Eddie gets his gear off.

Look Pro: Get Your Gear Off

Look Pro: Get Your Gear Off

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When you’re a kid, riding with your hands off the bars is something done for thrills, for style, and to impress chicks. As an older, wiser Velominatus, it can be a handy maneuvre to aid removing or donning extra clothing, taking a feed from your pockets, and to impress women (because that’s how adults refer to chicks). Get it right and it’s the most Pro of moves; get it wrong, and there’s little chance the nurse picking the gravel from your face will be impressed.

Surprisingly, many Cyclists are inadequately equipped in this fine, yet fairly basic and useful art. If memory serves correctly, it was one of the first things I learned to do on a bike, right after balancing and pedalling, and just before wobbling and face-planting. Anyone could ride along with one hand on the bars, waving at the girls or flipping the bird at the guys, but if you could sit bolt upright and give the ‘up yours’ sign then you were a true badass. Making sure you could haul your bad ass out of there before being dragged off the bike and beaten to a pulp helped develop sprinting skills which would come in handy later in your cycling odyssey.

Another, more practical use of riding no hands was to remove the long sleeved flannelette shirt (aka the ‘flanno‘) so fashionable in the day and deftly tie it around one’s waist, hopefully without getting it caught in the rear wheel and necessitating another trip to the casualty ward to be embarrassed in front of that same nurse yet again. Getting the six buttons undone and the sleeves tied together in a double knot in under ten seconds was the stuff of legend, and only Mick Johnson could do it that quickly, surprisingly so as his IQ was roughly the same number as the time it took him to complete the task (or write his name). How he never went on to bag a Pro contract still baffles me.

Slideshow:
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While we can see clearly from the photos that the modern Pro is just that, professional, and would never use their arms or hands for anything but the cultivation of a clean image for the sport, riding no hands can still be a useful skill for the rest of us. Having to stop the whole bunch so you can peel off your arm warmers, hat or vest is not only inconvenient, it’s asking for a mini-pump beating. To avoid such ignominy, here are a few basic tips to help with getting your gear off (or on).

  • Make sure you can actually ride no hands. Seems obvious, but you need to practice away from the dangers of cars, pedestrians and other riders to hone your no-handed balance first, before moving on to clothing removal/addition.
  • Preparation, anticipation. Pick the time and place where you will perform the procedure. Descents aren’t good. Ditto in the middle of the bunch, when a paceline is forming, or when doing a turn on the front at 45kmh. On a wide, flat piece of road, with the speed comfortable and good forward vision, drift to the back of the group and leave a safe gap of a bike length or two. Stay away from the gutter and traffic, watching for road obstacles or debris.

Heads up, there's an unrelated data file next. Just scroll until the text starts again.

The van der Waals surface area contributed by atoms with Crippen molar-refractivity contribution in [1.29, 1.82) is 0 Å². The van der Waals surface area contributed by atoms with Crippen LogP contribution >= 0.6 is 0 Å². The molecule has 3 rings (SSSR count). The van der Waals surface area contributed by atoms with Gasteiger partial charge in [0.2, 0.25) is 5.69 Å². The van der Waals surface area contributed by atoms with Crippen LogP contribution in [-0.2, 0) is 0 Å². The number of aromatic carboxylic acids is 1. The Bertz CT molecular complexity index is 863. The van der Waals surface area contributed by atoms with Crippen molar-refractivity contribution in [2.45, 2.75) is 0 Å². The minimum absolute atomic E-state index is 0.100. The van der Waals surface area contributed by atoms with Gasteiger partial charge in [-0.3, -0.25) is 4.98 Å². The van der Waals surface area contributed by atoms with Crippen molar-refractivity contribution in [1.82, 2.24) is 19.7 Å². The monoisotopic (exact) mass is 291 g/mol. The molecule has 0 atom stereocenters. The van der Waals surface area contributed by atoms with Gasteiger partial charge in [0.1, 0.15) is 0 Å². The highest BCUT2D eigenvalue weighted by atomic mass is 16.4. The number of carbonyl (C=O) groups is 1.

• Get the job done in a flash. Now you’re sure everything’s clear, whip those arm warmers off quickly; grab the top of the right (or left if you prefer) warmer and roll it down the arm and over your hand. Keep hold of it and grab the top of the other warmer and repeat. This should result in one warmer perfectly inside the other; now fold them twice, flat, and stuff in a jersey pocket (which you would have made clear to accommodate them).
  • Don’t attempt too many items at once. Unless you’re totally badass and skilled, of course. Removing a cap from under the helmet can be a more difficult, and dangerous task. You want to get this one done real quick, but stuff it up and you may leave yourself without the most important piece of protection for the resulting crash; your helmet. First, unclip the buckle and remove your eyewear, with one hand still on the bars. Place eywear either in your helmet vents (Pro) or in your mouth (not so much, but easier). Now take the other hand off the bars, sit upright, lift the helmet off your head with one hand while whipping the cap off with the other. Replace the helmet immediately and stuff the cap in jersey pocket. Buckle helmet chin strap and replace eyewear in accordance with Rule #37.
  • Vested interests. Like Johnno and his flanno, this can be a triumph or total disaster. You need to be aware of the vest or jacket at all times throughout the procedure. Again, sit upright, hold the bottom of the zipper with one hand and quickly unzip with the other. Now use both hands to peel the vest apart and around to the back of your hips. Gather both pieces into one hand, bring to the front of the body and fold three or four times until you have a fairly neat square to stuff into the jersey pocket. Count your teeth. All there? Still riding? You got it.

 

// Look Pro // Technique

  1. @pistard  That photo is all kinds of awesome: 

    Deliberate on the left.  Casual on the right.  And the definition of Casually Deliberate in the center.

    Pre derailleur.  Pre quick release.  Pure hard men.

  2. @Optimiste

    I think this is 30 or 31. Charlie Pelissier in the middle, Henri’s little brother. Les forçats de la route. Cycling was just as messed up in the 20s and 30s — drugs, corruption, corporate control — and the riders got paid peanuts. Henri’s life (and death) was a soap opera.

    Shit, I didn’t even notice that! Quick release transition era: wing nuts on the left, but looks like QR on the others. Still fixed gear. Hard as fuck.